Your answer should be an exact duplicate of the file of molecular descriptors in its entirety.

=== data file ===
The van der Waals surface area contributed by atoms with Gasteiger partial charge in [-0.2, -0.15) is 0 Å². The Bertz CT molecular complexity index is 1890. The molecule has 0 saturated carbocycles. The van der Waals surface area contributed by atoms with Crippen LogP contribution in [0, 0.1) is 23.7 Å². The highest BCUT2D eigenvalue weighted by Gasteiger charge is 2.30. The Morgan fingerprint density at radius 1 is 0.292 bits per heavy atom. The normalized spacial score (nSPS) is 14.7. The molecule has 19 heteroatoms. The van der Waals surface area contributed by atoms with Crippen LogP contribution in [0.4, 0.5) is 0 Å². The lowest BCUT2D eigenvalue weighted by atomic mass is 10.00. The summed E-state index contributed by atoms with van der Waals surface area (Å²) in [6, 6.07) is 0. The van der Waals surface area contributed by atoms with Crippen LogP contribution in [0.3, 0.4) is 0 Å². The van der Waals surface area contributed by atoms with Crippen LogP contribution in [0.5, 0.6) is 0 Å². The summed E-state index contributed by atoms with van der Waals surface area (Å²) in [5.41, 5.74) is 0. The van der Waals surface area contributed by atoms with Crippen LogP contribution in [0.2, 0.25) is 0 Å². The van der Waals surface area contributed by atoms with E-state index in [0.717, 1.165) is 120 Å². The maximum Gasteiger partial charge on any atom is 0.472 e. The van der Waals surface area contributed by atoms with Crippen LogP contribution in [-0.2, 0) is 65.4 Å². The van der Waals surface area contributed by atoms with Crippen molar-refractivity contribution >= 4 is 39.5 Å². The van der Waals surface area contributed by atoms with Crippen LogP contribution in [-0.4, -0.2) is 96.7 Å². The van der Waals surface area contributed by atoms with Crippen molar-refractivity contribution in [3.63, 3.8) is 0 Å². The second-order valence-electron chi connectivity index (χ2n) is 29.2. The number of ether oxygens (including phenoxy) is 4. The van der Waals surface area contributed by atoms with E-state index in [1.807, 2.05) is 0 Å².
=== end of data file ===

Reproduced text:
The van der Waals surface area contributed by atoms with Gasteiger partial charge in [-0.2, -0.15) is 0 Å². The Bertz CT molecular complexity index is 1890. The molecule has 0 saturated carbocycles. The van der Waals surface area contributed by atoms with Crippen LogP contribution in [0, 0.1) is 23.7 Å². The highest BCUT2D eigenvalue weighted by Gasteiger charge is 2.30. The Morgan fingerprint density at radius 1 is 0.292 bits per heavy atom. The normalized spacial score (nSPS) is 14.7. The molecule has 19 heteroatoms. The van der Waals surface area contributed by atoms with Crippen LogP contribution in [0.4, 0.5) is 0 Å². The lowest BCUT2D eigenvalue weighted by atomic mass is 10.00. The summed E-state index contributed by atoms with van der Waals surface area (Å²) in [6, 6.07) is 0. The van der Waals surface area contributed by atoms with Crippen LogP contribution in [0.3, 0.4) is 0 Å². The van der Waals surface area contributed by atoms with Crippen LogP contribution in [0.5, 0.6) is 0 Å². The summed E-state index contributed by atoms with van der Waals surface area (Å²) in [5.41, 5.74) is 0. The van der Waals surface area contributed by atoms with Crippen LogP contribution in [0.2, 0.25) is 0 Å². The van der Waals surface area contributed by atoms with E-state index in [0.717, 1.165) is 120 Å². The maximum Gasteiger partial charge on any atom is 0.472 e. The van der Waals surface area contributed by atoms with Crippen LogP contribution in [-0.2, 0) is 65.4 Å². The van der Waals surface area contributed by atoms with Crippen molar-refractivity contribution >= 4 is 39.5 Å². The van der Waals surface area contributed by atoms with Crippen LogP contribution in [-0.4, -0.2) is 96.7 Å². The van der Waals surface area contributed by atoms with Crippen molar-refractivity contribution in [3.63, 3.8) is 0 Å². The second-order valence-electron chi connectivity index (χ2n) is 29.2. The number of ether oxygens (including phenoxy) is 4. The van der Waals surface area contributed by atoms with E-state index in [1.807, 2.05) is 0 Å².